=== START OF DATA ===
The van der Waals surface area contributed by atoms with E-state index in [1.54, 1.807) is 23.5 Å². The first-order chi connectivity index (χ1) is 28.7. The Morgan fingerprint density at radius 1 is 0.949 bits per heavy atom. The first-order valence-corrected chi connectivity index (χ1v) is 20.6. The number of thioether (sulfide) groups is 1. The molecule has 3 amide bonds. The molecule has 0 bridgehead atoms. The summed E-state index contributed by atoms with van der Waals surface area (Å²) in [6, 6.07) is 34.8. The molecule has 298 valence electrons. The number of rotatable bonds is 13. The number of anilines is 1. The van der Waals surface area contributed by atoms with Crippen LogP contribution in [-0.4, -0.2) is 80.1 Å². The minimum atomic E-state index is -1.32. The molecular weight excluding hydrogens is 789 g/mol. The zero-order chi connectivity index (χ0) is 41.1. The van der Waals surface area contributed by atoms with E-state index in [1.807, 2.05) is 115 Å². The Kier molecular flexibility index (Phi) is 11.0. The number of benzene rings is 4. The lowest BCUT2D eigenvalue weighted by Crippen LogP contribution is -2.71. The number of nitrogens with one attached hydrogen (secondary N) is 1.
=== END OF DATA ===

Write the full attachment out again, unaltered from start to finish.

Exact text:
The van der Waals surface area contributed by atoms with E-state index in [1.54, 1.807) is 23.5 Å². The first-order chi connectivity index (χ1) is 28.7. The Morgan fingerprint density at radius 1 is 0.949 bits per heavy atom. The first-order valence-corrected chi connectivity index (χ1v) is 20.6. The number of thioether (sulfide) groups is 1. The molecule has 3 amide bonds. The molecule has 0 bridgehead atoms. The summed E-state index contributed by atoms with van der Waals surface area (Å²) in [6, 6.07) is 34.8. The molecule has 298 valence electrons. The number of rotatable bonds is 13. The number of anilines is 1. The van der Waals surface area contributed by atoms with Crippen LogP contribution in [-0.4, -0.2) is 80.1 Å². The minimum atomic E-state index is -1.32. The molecular weight excluding hydrogens is 789 g/mol. The zero-order chi connectivity index (χ0) is 41.1. The van der Waals surface area contributed by atoms with E-state index in [1.807, 2.05) is 115 Å². The Kier molecular flexibility index (Phi) is 11.0. The number of benzene rings is 4. The lowest BCUT2D eigenvalue weighted by Crippen LogP contribution is -2.71. The number of nitrogens with one attached hydrogen (secondary N) is 1.